While living in this wonderful community, you will love being tucked away from the hustle and bustle that Virginia Beach offers. However, Linlier is not a sleeping community. Its residents consist of professors, doctors, firemen, small business owners, military families, accountants, principals, dentists, lawyers, realtors, nurses, teachers, and more. These families also need quick and timely access that connects them to a world that is in motion. Their homes are located only a short distance from the highly rated Sentara Virginia Beach General Hospital, Hilltop Shops, Restaurants & Outdoor Market Place, the YMCA, Whole Foods Market, The Fresh Market & Trader Joe’s, the Virginia Beach oceanfront and boardwalk, the Norfolk International Airport, interstates and highways, NAS–Oceana, Virginia Beach’s Town Center shops and restaurants, schools, city parks, churches, businesses, libraries, movie theaters, The Virginia Museum of Contemporary Arts, Princess Anne Country Club, the Sandler Center for the Performing Arts, The Cavalier Golf & Country Club, the Chesapeake Bay, and more.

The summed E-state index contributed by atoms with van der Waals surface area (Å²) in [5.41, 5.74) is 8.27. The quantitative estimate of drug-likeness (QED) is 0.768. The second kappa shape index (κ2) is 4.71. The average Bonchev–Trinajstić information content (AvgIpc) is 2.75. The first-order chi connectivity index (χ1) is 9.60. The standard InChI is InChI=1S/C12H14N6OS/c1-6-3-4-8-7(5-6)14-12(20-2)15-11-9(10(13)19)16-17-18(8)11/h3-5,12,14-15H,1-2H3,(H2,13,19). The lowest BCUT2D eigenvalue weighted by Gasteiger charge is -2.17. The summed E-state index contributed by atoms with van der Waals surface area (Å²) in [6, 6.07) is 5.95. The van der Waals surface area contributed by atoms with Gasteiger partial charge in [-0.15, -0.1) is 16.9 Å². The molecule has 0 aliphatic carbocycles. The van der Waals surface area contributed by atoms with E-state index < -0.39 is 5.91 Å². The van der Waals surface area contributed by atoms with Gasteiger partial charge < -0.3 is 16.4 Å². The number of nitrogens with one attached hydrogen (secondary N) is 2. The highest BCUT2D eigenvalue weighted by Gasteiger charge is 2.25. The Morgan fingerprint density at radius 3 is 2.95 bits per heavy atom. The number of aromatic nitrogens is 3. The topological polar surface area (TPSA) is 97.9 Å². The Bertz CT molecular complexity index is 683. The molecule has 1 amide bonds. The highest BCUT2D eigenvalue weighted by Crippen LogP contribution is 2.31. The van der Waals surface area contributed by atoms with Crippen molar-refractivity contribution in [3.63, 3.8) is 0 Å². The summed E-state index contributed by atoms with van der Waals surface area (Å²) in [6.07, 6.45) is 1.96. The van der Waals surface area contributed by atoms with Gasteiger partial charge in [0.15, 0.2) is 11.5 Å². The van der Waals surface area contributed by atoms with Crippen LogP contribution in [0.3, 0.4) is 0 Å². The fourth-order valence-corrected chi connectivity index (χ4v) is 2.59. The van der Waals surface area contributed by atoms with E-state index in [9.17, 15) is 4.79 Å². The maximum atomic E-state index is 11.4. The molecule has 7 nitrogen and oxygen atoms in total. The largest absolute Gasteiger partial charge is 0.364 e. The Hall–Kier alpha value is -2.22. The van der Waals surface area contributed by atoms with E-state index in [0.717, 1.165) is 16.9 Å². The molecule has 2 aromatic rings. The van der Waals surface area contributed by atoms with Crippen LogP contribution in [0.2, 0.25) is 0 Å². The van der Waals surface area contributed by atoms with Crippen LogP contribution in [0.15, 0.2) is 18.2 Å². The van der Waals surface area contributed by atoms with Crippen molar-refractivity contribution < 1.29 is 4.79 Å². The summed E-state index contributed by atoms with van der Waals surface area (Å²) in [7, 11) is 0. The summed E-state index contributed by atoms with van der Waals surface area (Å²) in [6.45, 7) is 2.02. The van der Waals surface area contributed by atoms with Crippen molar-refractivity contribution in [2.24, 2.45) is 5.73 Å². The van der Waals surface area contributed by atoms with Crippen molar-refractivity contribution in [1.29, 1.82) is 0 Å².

While staying close to home, enjoy the abundant amenities that immediately surround Linlier. Meet your neighbors and start enjoying this amazing community centrally located in Virginia Beach. Owning a home in this neighborhood offers a lifestyle filled with choices. Enjoy the life, spend quality time with your family, meet your neighborhood friends, take some time to enjoy all that surrounds you, or just plain relax.

EAST BEACH, a Waterfront Community in Norfolk